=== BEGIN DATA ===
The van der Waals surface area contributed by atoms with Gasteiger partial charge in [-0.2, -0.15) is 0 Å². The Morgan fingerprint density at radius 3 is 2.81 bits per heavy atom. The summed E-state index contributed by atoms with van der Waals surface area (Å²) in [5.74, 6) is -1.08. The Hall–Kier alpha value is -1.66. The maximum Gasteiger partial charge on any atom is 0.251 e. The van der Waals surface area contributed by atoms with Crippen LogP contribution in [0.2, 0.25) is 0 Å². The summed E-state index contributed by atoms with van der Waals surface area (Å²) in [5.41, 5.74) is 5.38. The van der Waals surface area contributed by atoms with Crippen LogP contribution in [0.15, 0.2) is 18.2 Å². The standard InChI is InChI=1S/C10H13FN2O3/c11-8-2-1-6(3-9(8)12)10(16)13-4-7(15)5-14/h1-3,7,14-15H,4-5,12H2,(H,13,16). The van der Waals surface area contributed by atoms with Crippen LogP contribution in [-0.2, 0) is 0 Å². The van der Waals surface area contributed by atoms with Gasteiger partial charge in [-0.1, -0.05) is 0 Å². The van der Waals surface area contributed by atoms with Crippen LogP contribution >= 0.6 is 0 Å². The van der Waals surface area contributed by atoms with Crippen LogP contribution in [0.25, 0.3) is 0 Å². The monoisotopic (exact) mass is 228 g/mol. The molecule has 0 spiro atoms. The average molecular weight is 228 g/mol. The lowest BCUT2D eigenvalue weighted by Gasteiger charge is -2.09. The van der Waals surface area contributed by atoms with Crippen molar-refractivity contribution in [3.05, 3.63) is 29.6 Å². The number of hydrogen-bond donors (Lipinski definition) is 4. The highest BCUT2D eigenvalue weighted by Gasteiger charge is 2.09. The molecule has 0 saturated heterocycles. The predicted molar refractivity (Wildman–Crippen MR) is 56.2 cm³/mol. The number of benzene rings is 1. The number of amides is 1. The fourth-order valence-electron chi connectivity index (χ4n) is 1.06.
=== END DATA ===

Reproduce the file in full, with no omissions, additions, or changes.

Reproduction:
The van der Waals surface area contributed by atoms with Gasteiger partial charge in [-0.2, -0.15) is 0 Å². The Morgan fingerprint density at radius 3 is 2.81 bits per heavy atom. The summed E-state index contributed by atoms with van der Waals surface area (Å²) in [5.74, 6) is -1.08. The Hall–Kier alpha value is -1.66. The maximum Gasteiger partial charge on any atom is 0.251 e. The van der Waals surface area contributed by atoms with Crippen LogP contribution in [0.2, 0.25) is 0 Å². The summed E-state index contributed by atoms with van der Waals surface area (Å²) in [5.41, 5.74) is 5.38. The van der Waals surface area contributed by atoms with Crippen LogP contribution in [0.15, 0.2) is 18.2 Å². The standard InChI is InChI=1S/C10H13FN2O3/c11-8-2-1-6(3-9(8)12)10(16)13-4-7(15)5-14/h1-3,7,14-15H,4-5,12H2,(H,13,16). The van der Waals surface area contributed by atoms with Crippen LogP contribution in [-0.2, 0) is 0 Å². The van der Waals surface area contributed by atoms with Gasteiger partial charge in [-0.1, -0.05) is 0 Å². The van der Waals surface area contributed by atoms with Crippen LogP contribution >= 0.6 is 0 Å². The van der Waals surface area contributed by atoms with Crippen LogP contribution in [0.25, 0.3) is 0 Å². The monoisotopic (exact) mass is 228 g/mol. The molecule has 0 spiro atoms. The average molecular weight is 228 g/mol. The lowest BCUT2D eigenvalue weighted by Gasteiger charge is -2.09. The van der Waals surface area contributed by atoms with Crippen molar-refractivity contribution in [3.05, 3.63) is 29.6 Å². The number of hydrogen-bond donors (Lipinski definition) is 4. The highest BCUT2D eigenvalue weighted by Gasteiger charge is 2.09. The molecule has 0 saturated heterocycles. The predicted molar refractivity (Wildman–Crippen MR) is 56.2 cm³/mol. The number of benzene rings is 1. The number of amides is 1. The fourth-order valence-electron chi connectivity index (χ4n) is 1.06.